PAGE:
Agritourism operators were asked to rate the profitability of their operation on a 7-point scale, with “1” indicating “not at all profitable” and “7” meaning “highly profitable.” One-fourth considered their agritourism operations to be at least “fairly profitable” (rated 5 or higher), while 16% rated their operations as “not at all profitable.” The mean profitability rating was 3.3. However, generating profit was not a direct objective for some agritourism operations. One operator commented, “Even though this business only breaks even, we continue on because I consider it a marketing arm of our other business.” Another operator noted, “Agritourism is primarily for education on herbs. Profits come from [sales of] herbal products produced on the farm.”
Most agritourism operators said that they like interacting with visitors to their farms. Those surveyed had an estimated total of 2.4 million visitors in 2008. At Full Belly Farm in Yolo County, visitors tour the farm during the Hoes Down Harvest Festival.
Agritourism operators’ assessments of their profitability increased with gross revenues, and the differences were statistically significant at the 0.01 level. More than half (53%) of the operators with agritourism revenues of $50,000 or more considered their operations at least “fairly profitable,” compared to 15% with agritourism revenues under $50,000.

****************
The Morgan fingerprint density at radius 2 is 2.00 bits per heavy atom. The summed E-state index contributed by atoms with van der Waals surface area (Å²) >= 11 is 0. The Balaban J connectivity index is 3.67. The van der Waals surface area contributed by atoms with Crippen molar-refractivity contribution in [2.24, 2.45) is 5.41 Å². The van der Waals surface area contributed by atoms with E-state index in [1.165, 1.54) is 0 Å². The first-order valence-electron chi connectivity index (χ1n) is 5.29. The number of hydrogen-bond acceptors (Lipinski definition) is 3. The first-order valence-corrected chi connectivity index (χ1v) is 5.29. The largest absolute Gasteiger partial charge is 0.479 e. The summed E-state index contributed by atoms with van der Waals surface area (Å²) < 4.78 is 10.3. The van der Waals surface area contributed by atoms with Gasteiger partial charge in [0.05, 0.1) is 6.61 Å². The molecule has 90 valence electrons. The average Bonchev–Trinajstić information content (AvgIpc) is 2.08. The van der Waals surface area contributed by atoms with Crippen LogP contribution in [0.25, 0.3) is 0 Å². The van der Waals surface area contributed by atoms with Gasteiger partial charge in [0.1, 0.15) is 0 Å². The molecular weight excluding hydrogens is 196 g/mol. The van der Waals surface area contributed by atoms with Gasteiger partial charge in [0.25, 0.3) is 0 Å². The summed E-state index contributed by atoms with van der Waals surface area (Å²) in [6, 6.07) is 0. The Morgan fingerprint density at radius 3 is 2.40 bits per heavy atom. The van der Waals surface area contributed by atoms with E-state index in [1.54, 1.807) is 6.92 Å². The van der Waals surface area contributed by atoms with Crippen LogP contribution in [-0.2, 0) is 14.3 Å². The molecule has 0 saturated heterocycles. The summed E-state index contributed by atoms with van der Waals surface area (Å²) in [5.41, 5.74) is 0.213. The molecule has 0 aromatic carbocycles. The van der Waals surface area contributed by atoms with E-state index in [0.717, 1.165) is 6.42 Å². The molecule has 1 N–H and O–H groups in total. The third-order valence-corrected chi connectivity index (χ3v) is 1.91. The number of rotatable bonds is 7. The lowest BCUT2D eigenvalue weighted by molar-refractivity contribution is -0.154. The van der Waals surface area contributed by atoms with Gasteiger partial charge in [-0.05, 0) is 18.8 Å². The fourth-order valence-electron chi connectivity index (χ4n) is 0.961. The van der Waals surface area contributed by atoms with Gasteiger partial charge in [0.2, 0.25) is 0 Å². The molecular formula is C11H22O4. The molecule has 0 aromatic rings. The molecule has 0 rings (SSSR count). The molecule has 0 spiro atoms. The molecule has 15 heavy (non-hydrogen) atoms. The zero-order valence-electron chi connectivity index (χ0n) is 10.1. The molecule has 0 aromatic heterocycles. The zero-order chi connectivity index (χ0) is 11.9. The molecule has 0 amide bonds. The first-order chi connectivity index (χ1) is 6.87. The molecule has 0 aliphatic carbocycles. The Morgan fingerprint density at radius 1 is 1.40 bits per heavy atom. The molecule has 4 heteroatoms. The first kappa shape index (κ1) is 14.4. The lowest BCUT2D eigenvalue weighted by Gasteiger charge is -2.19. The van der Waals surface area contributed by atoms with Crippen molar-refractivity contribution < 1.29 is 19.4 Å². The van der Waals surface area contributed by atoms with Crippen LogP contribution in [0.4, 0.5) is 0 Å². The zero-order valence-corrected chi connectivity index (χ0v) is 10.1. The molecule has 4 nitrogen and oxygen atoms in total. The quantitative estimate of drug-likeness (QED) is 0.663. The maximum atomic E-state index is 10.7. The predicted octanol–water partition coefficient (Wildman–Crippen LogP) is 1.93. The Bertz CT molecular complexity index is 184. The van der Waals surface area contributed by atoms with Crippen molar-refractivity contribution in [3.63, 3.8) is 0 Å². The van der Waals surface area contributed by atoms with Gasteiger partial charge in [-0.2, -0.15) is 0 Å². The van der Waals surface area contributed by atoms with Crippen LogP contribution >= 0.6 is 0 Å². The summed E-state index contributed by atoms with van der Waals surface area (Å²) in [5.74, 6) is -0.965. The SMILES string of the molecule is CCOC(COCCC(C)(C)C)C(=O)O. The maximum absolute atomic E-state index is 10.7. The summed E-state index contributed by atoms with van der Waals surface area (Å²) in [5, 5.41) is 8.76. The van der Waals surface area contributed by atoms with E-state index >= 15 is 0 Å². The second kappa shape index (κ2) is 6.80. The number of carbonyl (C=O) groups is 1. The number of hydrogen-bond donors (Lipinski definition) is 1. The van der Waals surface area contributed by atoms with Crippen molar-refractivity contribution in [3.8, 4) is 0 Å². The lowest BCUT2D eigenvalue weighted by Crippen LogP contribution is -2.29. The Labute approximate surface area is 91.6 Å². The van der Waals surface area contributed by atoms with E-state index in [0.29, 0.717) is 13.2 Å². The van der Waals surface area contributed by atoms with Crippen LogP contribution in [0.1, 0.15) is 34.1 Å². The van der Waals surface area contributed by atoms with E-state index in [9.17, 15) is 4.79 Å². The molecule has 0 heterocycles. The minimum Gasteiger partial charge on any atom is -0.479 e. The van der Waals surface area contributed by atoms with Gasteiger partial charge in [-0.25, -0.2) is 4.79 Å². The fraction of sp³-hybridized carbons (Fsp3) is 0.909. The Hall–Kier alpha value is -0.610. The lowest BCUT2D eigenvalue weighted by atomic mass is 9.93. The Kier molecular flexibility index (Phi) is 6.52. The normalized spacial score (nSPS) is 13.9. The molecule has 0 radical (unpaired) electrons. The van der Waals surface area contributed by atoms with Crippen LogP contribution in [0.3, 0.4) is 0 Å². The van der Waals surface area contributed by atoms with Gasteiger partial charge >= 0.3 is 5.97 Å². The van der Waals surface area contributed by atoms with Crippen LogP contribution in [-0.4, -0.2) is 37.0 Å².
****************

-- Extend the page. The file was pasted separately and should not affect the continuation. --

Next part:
Respondent assessments of their operation's profitability varied by region, and the differences were statistically significant at the 0.05 level. Similar to gross revenues, a noticeably higher proportion of operators in the Inland Empire rated profitability as at least a 5 (fairly profitable) (40%). Conversely, North Coast operations were most likely to rate their profitability as 3 (somewhat profitable) or lower (67%), followed by the Foothill and Mountain region (62%). The types of agritourism activities most prevalent in these low-revenue/low-profitability regions should be investigated; these operations appear to have the greatest potential to benefit from consultation regarding business planning and marketing. Profitability assessments varied widely by primary activity (fig. 5).
Fig. 5. Percentage of operators rating primary and secondary activities as at least “fairly profitable” (4 or higher on 7-point scale); n = no. of operators.
Thirty-two percent of operators rated retail sales of agricultural products, the largest activity category, as at least “fairly profitable,” compared to 27% of operators for whom retail sales were a secondary activity. Retail sales of agricultural products and corn maze/pumpkin patch were the only activities rated more profitable as primary than secondary activities. Those for whom tours and field trips were secondary activities rated their profitability considerably higher than those for whom they were primary activities.